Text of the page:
When Jimmy had finished speaking, his grandfather reached across the table, patted my hand, and said something in the Navajo tongue. Jimmy translated his words.
“My grandfather likes you. He says you are young and you will live a long time. He wanted you to know our creation story so that you can tell other white men. He has also invited you to watch him build his sandpainting in the morning. He is almost finished. It is an honor that he has asked you, but I will tell him that you must be on your journey.”
“Not so fast, Jimmy. I’ve got nowhere I gotta be and no one waiting for me when I get there. I would love to see him build his sandpainting. Although I do have one question. What is a sandpainting?”
“I will tell you in the morning. Now we sleep.”
The next morning, Jimmy shook me awake before dawn. “Are you ready?” he asked. I was still half asleep and had to think for a minute. The smell of fresh-brewed coffee brought me around. “Sure. As ready as I’ll ever be.”
“Then help yourself to some coffee. The cups are on the counter. Sorry, we have no milk or sugar.”
“I’ll live.”
“Good. Grandfather is getting dressed. We’ll be leaving in about ten minutes.”
I poured myself some coffee and took the cup outside to take in the cold desert morning. The stars in the sky blew me away. Having been raised in a city, I had never seen so many stars. I drank my coffee and enjoyed the view.
Soon the door opened and Jimmy and his grandfather came out.
We piled into the truck with Black Moon sitting between Jimmy and me. We took off down the same worn dirt road that we had come in on. But this time we were going farther onto the reservation. After a few minutes, I asked Jimmy to tell me about sandpaintings.
“They are used in our curing ceremonies to attract The Holy Ones. They are made with crushed stone, ground minerals, and pollen. And sometimes, flowers. Oh yeah, and, of course, sand. The ground is prepared first and then the medicine man sets about building his painting. Once it is complete, he will chant to sanctify it. Then the sick person sits on it, and the medicine man does a ritual chant, to bring forth the healing powers of The Holy Ones. That’s all there is to it.”
I nodded like I understood what he was talking about. Just to say something, I asked where we were headed.
“We are going to Doko'oosliid. It is one of the Four Sacred Mountains. Nowadays, most medicine men build their sandpaintings in a hogan, but my grandfather likes the old ways. He says that doing the ceremony in the cave of a sacred mountain hastens the curing process.”
We pulled up to the base of a mountain and Jimmy announced that we were at our destination. Black Moon smiled at me as he got out of the truck and took me by the hand. He led me off to the right. Jimmy yelled after us that he would catch up as soon as he filled the lantern with oil.
When we got to the mouth of the cave, Black Moon pointed to the ground and said, “You stay.” He then went inside. Less than a minute later, Jimmy walked up holding a lantern.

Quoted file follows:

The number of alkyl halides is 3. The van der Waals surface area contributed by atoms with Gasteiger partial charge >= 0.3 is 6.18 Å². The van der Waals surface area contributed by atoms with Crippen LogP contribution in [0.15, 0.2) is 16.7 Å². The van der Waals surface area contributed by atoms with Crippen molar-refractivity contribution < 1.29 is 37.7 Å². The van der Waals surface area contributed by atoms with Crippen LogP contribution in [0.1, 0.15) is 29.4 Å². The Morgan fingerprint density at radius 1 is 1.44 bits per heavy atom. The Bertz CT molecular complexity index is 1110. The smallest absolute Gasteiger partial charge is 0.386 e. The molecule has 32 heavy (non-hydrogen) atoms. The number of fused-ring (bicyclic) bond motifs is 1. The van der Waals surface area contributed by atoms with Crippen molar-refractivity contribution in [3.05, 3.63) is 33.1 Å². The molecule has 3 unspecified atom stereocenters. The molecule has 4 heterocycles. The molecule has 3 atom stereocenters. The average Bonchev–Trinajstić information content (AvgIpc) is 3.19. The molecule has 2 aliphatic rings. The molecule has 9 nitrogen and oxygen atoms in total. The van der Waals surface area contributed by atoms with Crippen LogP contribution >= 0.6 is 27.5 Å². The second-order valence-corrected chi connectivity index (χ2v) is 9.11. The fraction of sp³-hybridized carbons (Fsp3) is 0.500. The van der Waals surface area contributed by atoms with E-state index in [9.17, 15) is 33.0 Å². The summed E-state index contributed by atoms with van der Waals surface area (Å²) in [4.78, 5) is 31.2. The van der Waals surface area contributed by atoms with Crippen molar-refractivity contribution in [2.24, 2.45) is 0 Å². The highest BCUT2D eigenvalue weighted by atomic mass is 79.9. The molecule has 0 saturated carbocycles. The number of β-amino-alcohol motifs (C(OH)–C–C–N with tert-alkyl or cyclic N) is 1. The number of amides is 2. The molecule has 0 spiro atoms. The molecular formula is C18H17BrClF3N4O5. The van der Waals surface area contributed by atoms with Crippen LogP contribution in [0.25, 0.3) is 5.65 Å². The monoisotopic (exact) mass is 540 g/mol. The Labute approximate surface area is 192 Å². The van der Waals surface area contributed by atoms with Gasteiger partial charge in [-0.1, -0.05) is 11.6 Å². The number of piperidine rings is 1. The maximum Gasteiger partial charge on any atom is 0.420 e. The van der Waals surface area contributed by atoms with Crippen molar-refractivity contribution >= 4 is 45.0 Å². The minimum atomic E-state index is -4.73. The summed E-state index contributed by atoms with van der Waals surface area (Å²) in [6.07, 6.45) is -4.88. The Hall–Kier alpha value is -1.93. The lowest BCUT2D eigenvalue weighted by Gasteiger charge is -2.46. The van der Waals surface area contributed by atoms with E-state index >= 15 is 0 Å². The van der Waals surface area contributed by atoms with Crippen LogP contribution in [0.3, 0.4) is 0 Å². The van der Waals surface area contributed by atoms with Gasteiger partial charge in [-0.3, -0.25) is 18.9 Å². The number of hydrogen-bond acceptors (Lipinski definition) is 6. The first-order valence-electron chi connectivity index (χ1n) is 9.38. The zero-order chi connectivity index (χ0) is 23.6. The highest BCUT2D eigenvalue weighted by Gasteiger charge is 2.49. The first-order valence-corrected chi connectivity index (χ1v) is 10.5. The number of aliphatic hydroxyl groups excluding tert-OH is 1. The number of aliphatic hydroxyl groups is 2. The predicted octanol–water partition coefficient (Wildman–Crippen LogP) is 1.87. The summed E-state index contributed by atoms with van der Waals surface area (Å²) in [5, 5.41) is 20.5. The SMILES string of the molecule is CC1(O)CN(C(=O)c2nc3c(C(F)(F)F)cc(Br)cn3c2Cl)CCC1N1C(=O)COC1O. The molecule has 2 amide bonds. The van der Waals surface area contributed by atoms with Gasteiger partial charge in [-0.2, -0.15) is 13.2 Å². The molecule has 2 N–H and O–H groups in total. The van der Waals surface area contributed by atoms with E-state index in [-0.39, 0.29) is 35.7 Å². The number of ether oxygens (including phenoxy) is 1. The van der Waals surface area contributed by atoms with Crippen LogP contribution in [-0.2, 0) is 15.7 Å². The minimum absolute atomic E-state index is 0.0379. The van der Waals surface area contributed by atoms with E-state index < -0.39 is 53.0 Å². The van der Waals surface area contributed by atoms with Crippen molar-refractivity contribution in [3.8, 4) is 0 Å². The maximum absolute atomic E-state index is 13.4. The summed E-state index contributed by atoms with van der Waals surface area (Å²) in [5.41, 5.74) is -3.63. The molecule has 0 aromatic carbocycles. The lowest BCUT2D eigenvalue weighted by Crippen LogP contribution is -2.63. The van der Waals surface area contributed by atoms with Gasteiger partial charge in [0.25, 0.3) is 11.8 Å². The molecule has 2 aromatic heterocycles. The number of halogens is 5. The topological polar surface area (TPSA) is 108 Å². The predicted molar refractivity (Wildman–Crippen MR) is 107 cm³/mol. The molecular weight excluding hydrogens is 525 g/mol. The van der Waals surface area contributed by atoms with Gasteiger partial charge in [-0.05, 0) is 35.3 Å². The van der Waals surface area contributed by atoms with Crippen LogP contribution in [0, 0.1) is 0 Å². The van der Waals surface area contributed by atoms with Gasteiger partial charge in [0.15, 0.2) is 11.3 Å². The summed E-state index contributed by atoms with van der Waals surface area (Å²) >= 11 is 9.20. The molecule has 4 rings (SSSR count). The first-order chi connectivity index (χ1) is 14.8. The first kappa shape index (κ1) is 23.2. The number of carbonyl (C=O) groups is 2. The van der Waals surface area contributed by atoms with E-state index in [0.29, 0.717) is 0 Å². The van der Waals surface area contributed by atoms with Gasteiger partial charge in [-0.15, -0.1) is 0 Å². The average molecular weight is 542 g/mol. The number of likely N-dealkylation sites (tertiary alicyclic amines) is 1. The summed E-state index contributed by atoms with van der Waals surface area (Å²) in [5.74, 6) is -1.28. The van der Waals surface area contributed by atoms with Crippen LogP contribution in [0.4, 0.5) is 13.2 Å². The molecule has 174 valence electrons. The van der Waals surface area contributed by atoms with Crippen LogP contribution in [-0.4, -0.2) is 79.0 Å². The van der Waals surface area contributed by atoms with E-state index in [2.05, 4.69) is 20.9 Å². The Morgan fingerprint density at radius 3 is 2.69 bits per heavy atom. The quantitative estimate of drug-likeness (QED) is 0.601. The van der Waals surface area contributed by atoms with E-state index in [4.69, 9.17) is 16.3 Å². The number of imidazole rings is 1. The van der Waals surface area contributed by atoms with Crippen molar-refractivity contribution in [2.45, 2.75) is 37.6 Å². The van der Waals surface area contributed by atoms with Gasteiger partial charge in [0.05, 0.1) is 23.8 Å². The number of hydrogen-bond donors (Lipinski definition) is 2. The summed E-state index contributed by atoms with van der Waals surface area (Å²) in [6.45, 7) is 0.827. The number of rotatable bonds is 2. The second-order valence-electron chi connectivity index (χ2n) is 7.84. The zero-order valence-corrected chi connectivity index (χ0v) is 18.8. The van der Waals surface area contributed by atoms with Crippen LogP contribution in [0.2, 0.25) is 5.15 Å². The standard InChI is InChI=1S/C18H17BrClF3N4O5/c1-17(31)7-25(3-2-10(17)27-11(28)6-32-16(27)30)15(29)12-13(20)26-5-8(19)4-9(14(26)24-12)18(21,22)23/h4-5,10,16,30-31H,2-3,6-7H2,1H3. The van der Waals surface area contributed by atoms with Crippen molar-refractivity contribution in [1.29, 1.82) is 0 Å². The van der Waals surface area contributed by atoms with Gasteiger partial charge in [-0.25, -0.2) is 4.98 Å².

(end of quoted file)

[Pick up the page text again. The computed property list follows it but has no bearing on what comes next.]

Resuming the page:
“I feel like a dog. Your grandfather told me to ‘stay’.”
Jimmy held out the lantern in my direction. “Hold this,” he said.
As I held the lantern and Jimmy lit it, he explained. “The paintings are on the floor of the cave. It would not be good to walk over one of them. My grandfather knows his way around and there is a lantern in there that he will light. By the time we go in, bringing this lantern, there will be plenty of light. Also, he needs some time alone to say his prayers before he starts his work. We will give him a few more minutes and then go in. And when we go in, please do not talk. It will distract my grandfather.”
Five minutes later, we walked into the cave. There was a yellow light reflecting off the walls about fifty feet in. I was behind Jimmy, who held the lantern. “Step where I step,” he instructed in a whisper. “There are two paintings up ahead. One is completed; one my grandfather will be working on.”
I followed Jimmy, being careful to walk in his path. Before we got to the back of the cave, he stopped and held the lantern out to his left and pointed. And there it was—a finished sandpainting. I couldn’t believe the detail, the vibrant colors, the majesty of the thing. I was speechless. And here it is five decades later and I still don’t have the words to describe what I saw that day, which is ironic, seeing as how I make my living with words.
We continued on to where Black Moon sat on the ground, focused on his art, with seven small bowls within arms’ reach—each filled with a different substance, and each substance a different color. For two hours, I sat across from him and watched him work. As I said at the beginning of this narrative, it was a profound experience.
Presently, Jimmy nudged me and tilted his head toward the cave entrance. It was time to leave. The whole time we were there, his grandfather did not once acknowledge our presence. Outside, Jimmy extinguished the lantern and started to walk toward the truck. But after a few steps, he stopped and turned to me. “My grandfather told me to tell you this. He wanted you to see the paintings and how they are built. You are the first white person he has ever allowed to see him work. He wants you to bring the word to your white friends that we are not savages, that our religion is as strong as yours, and that we worship the same god.”
“I will remember that, Jimmy. And I will spread the word. But what happens to the paintings once the ceremony is complete? They are so beautiful.”
“They are destroyed and the materials collected and returned to the earth. They are only meant to exist for a few days.”
“It is our way.”
Jimmy got me back to the highway, we shook hands, and I continued on my journey a different person than I had been twenty-four hours earlier. But is that not the way of life? At the end of each day, should we not be a person different from the one that started the day?
With this missive, I offer a few examples of sand paintings so you can see for yourself why words fail me.


  1. What a terrific memory. Thank you for sharing it. and thank you, Meg, for publishing it.